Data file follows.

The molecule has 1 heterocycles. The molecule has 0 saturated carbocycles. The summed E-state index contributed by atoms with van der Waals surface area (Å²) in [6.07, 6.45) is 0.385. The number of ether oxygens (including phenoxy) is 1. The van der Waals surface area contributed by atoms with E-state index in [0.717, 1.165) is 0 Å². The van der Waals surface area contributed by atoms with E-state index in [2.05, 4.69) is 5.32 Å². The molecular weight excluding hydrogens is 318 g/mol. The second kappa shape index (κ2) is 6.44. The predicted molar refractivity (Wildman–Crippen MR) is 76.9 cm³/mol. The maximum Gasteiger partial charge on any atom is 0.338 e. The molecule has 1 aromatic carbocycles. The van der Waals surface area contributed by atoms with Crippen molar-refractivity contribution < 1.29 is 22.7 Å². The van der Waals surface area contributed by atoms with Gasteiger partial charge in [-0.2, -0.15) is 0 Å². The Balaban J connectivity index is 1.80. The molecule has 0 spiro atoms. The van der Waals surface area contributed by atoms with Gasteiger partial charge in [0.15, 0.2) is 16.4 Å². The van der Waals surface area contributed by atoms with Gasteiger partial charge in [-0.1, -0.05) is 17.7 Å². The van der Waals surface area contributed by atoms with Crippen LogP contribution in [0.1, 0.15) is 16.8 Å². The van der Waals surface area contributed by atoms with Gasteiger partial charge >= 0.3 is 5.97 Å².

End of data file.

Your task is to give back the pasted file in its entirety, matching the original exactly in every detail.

The molecule has 1 heterocycles. The molecule has 0 saturated carbocycles. The summed E-state index contributed by atoms with van der Waals surface area (Å²) in [6.07, 6.45) is 0.385. The number of ether oxygens (including phenoxy) is 1. The van der Waals surface area contributed by atoms with E-state index in [0.717, 1.165) is 0 Å². The van der Waals surface area contributed by atoms with E-state index in [2.05, 4.69) is 5.32 Å². The molecular weight excluding hydrogens is 318 g/mol. The second kappa shape index (κ2) is 6.44. The predicted molar refractivity (Wildman–Crippen MR) is 76.9 cm³/mol. The maximum Gasteiger partial charge on any atom is 0.338 e. The molecule has 1 aromatic carbocycles. The van der Waals surface area contributed by atoms with Crippen molar-refractivity contribution < 1.29 is 22.7 Å². The van der Waals surface area contributed by atoms with Gasteiger partial charge in [-0.2, -0.15) is 0 Å². The Balaban J connectivity index is 1.80. The molecule has 0 spiro atoms. The van der Waals surface area contributed by atoms with Gasteiger partial charge in [0.15, 0.2) is 16.4 Å². The van der Waals surface area contributed by atoms with Gasteiger partial charge in [-0.1, -0.05) is 17.7 Å². The van der Waals surface area contributed by atoms with Crippen LogP contribution in [0.1, 0.15) is 16.8 Å². The van der Waals surface area contributed by atoms with Gasteiger partial charge >= 0.3 is 5.97 Å².